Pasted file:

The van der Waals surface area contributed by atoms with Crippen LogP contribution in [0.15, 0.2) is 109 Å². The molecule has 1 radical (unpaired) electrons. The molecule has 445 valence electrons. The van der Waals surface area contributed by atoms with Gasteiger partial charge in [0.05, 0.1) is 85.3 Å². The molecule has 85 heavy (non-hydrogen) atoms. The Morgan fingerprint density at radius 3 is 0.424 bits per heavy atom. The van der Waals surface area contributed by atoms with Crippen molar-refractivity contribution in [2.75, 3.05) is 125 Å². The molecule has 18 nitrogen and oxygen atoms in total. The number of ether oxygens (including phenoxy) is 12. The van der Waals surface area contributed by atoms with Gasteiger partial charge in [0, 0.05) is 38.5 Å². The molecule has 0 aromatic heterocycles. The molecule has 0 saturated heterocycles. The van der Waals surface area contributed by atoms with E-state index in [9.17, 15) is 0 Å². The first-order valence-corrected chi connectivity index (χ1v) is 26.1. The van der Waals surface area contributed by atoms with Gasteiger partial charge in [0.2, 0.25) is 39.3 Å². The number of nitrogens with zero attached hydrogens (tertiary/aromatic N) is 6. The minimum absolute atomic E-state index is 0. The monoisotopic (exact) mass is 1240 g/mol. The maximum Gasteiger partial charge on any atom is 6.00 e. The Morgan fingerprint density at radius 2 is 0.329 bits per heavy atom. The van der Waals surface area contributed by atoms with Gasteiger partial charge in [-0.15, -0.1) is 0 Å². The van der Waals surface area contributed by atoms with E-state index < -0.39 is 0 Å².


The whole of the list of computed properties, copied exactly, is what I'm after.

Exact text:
The van der Waals surface area contributed by atoms with Crippen LogP contribution in [0.15, 0.2) is 109 Å². The molecule has 1 radical (unpaired) electrons. The molecule has 445 valence electrons. The van der Waals surface area contributed by atoms with Gasteiger partial charge in [0.05, 0.1) is 85.3 Å². The molecule has 85 heavy (non-hydrogen) atoms. The Morgan fingerprint density at radius 3 is 0.424 bits per heavy atom. The van der Waals surface area contributed by atoms with Crippen molar-refractivity contribution in [2.75, 3.05) is 125 Å². The molecule has 18 nitrogen and oxygen atoms in total. The number of ether oxygens (including phenoxy) is 12. The van der Waals surface area contributed by atoms with Gasteiger partial charge in [0, 0.05) is 38.5 Å². The molecule has 0 aromatic heterocycles. The molecule has 0 saturated heterocycles. The van der Waals surface area contributed by atoms with E-state index in [9.17, 15) is 0 Å². The first-order valence-corrected chi connectivity index (χ1v) is 26.1. The van der Waals surface area contributed by atoms with Gasteiger partial charge in [0.2, 0.25) is 39.3 Å². The number of nitrogens with zero attached hydrogens (tertiary/aromatic N) is 6. The minimum absolute atomic E-state index is 0. The monoisotopic (exact) mass is 1240 g/mol. The maximum Gasteiger partial charge on any atom is 6.00 e. The Morgan fingerprint density at radius 2 is 0.329 bits per heavy atom. The van der Waals surface area contributed by atoms with Gasteiger partial charge in [-0.15, -0.1) is 0 Å². The van der Waals surface area contributed by atoms with E-state index < -0.39 is 0 Å².